Tourists can purchase local wild greens, including seasoned aster (chwinamul), ferns or bracken (gosari) and Cirsium setidens(gondeure), and taste the local cuisine cooked before their eyes.


It's called a five-day market because the market is open every five days, on days of the month that end in 2 or 7: the second, seventh, 12th, 17th, 22nd and 27th of each month. The market stretches across some 800 meters and is crowded with more than 300 stores and street vendors. 

Established in 1966, the same year that both the railway was completed and ferry service began along the river, the market has built on almost five decades of history. It's equipped with local items from wild edible greens and medicinal herbs through to hand-made straw shoes and agricultural machines. There are also many street vendors that have local culinary items on sale, such as potato rice cakes and fried pancakes made with potatoes and buckwheat. As it's sometimes hard to get wild greens and vegetables during the winter, visitors are recommended to visit the market in warmer seasons. 


Standing in the Arii Hills, at the top of Byeongbangsan Mountain, tourists can get a panoramic view of Bamseom, a jut of land said to resemble the Korean Peninsula, and the U-shaped curves of the Sahaengcheon Stream, a tributary to the Donggang River. Extreme sports-lovers can enjoy a zip wire here.



Flying in the skies of Jeongseon: the Sky Walk 


For those who want a special experience, or want to test themselves with a terrifying task, it is highly recommended they visit the Arii Hills. Located near Byeongbangsan Mountain in Jeongseon County, the Arii Hills offer two of the most popular leisure activities. The Sky Walk is a U-shaped observation platform with a see-through floor that's built off the side of a cliff. Then there's a zip wire that offers the breathtaking experience of flying through the sky at speeds of up to 70 to 100 kilometers per hour. Dropping off the cliff at a height of 600 meters, participants can certainly enjoy a sense of freedom as they race downward.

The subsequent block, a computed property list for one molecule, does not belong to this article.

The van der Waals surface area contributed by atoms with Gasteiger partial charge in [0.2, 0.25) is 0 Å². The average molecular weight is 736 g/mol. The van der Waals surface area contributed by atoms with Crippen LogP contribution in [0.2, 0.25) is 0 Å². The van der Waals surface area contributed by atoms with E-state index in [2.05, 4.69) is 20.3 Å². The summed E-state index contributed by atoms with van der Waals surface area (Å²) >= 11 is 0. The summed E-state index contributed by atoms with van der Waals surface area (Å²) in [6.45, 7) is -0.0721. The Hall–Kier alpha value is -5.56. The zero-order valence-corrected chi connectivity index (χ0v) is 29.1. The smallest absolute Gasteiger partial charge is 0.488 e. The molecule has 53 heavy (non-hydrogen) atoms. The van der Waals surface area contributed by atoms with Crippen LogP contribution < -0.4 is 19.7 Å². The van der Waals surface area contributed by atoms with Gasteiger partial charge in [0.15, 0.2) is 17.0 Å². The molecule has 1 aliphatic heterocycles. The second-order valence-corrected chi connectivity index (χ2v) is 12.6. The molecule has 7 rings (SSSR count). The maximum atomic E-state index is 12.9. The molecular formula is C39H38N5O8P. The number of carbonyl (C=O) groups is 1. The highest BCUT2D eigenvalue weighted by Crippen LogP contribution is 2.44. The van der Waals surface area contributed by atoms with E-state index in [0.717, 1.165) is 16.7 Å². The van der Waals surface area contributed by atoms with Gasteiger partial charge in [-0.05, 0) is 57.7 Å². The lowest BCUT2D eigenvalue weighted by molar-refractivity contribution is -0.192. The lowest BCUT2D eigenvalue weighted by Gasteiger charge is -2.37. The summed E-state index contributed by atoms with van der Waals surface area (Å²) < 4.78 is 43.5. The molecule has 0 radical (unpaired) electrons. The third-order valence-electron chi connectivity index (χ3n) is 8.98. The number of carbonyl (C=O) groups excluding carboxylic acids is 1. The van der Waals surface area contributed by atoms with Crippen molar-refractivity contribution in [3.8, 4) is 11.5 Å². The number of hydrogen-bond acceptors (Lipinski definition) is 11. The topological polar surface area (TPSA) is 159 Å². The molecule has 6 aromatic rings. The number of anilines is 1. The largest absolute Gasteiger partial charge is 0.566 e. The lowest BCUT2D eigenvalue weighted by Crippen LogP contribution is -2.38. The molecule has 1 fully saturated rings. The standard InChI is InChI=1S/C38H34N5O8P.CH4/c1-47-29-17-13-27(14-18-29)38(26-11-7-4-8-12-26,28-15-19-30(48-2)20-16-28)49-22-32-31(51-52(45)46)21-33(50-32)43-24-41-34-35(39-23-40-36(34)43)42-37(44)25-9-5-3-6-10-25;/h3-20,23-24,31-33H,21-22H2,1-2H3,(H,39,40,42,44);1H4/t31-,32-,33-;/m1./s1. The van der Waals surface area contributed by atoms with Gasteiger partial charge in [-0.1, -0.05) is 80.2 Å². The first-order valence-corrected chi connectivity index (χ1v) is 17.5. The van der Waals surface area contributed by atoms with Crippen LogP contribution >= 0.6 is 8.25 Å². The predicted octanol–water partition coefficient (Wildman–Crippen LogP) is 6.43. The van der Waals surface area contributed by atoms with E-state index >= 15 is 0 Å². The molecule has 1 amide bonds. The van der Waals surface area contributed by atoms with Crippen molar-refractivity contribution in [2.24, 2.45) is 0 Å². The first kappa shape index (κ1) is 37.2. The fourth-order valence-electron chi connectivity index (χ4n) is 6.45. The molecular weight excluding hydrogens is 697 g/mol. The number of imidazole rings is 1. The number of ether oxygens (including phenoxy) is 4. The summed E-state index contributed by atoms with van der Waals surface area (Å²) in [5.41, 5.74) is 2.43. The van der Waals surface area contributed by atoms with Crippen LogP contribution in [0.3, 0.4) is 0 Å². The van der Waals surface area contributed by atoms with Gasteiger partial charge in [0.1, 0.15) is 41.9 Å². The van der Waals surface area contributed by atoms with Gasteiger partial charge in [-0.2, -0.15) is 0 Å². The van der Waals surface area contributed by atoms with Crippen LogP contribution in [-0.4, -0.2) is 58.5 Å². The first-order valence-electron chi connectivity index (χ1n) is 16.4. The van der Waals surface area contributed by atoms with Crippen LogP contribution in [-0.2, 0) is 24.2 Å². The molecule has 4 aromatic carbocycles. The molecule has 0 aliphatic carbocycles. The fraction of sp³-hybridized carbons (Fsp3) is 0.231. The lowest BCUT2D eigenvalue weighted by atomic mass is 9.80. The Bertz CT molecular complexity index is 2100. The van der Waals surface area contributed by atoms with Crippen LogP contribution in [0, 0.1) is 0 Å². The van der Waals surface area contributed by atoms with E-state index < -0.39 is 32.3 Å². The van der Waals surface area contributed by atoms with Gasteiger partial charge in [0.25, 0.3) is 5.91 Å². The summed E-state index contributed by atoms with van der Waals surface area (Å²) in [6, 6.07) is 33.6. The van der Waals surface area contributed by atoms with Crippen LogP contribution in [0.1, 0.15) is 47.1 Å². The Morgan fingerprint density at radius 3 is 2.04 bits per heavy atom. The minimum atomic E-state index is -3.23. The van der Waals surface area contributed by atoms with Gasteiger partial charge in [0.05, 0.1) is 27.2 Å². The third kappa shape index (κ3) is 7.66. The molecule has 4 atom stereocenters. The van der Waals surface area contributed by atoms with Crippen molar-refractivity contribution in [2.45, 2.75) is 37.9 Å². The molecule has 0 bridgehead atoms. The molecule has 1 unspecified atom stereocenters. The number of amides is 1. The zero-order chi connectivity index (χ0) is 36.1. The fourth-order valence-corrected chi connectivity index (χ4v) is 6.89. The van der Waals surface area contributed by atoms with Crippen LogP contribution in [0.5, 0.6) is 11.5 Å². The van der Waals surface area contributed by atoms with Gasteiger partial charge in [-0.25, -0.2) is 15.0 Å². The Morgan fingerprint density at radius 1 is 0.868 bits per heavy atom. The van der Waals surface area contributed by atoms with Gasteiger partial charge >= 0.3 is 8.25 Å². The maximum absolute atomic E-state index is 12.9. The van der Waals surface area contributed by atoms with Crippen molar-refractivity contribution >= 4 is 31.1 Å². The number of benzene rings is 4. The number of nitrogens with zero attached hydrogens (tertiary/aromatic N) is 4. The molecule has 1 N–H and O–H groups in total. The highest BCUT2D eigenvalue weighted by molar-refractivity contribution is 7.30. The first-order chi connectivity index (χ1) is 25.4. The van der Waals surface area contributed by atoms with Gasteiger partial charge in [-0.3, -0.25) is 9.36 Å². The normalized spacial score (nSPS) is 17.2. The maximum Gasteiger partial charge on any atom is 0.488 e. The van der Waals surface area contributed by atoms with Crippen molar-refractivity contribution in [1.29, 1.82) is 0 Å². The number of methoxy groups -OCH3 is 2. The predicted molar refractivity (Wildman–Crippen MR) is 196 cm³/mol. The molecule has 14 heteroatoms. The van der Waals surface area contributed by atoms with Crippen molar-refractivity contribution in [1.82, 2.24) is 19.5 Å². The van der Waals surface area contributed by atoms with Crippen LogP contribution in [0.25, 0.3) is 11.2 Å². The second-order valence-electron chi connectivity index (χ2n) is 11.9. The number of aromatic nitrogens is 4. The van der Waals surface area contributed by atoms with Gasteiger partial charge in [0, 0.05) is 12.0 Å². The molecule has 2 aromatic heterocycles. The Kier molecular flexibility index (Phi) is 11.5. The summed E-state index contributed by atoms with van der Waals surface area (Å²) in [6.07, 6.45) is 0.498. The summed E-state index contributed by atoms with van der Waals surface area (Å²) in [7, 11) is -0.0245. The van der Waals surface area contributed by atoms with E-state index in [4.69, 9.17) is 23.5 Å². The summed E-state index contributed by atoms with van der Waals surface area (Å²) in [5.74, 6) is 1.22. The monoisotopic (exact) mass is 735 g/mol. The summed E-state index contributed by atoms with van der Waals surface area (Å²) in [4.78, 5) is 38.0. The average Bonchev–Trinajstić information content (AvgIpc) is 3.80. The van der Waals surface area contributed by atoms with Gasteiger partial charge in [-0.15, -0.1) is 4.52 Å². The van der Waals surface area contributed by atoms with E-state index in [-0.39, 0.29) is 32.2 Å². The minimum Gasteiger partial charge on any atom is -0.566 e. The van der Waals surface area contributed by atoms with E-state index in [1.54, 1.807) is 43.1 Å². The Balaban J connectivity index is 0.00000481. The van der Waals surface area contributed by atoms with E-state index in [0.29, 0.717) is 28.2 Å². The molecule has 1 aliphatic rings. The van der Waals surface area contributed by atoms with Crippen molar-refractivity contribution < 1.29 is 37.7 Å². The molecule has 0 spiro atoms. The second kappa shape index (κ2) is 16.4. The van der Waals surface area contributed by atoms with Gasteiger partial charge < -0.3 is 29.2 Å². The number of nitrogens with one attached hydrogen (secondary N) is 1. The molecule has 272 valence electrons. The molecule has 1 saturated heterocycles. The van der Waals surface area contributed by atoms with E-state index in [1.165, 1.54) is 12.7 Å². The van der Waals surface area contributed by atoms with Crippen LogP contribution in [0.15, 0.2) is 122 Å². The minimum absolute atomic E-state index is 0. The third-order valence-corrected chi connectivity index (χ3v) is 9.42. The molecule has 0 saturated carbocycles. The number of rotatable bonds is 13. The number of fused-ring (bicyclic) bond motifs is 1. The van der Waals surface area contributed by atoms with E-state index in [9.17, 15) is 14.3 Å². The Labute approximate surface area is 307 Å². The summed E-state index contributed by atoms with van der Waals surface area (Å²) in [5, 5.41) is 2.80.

The price is KRW 40,000.
It's recommended to make reservations (033-563-4100).
*Official website of the Arii Hills: www. ariihills.co.kr 


Tourists wait to ride a pedal bike handcar, one of the highlights of Jeongseon.


Discover the hidden scenery of Jeongseon: Rail Bikes 


Back in the 1950s, the Jeongseon railway line was constructed to connect Mindungsan Station and Gujeolli Station for both coal mining and for transportation around the Taebaek mountain range in Gangwon-do. However, due to low demand for coal and stagnation in the industry, the train was used by fewer and fewer people.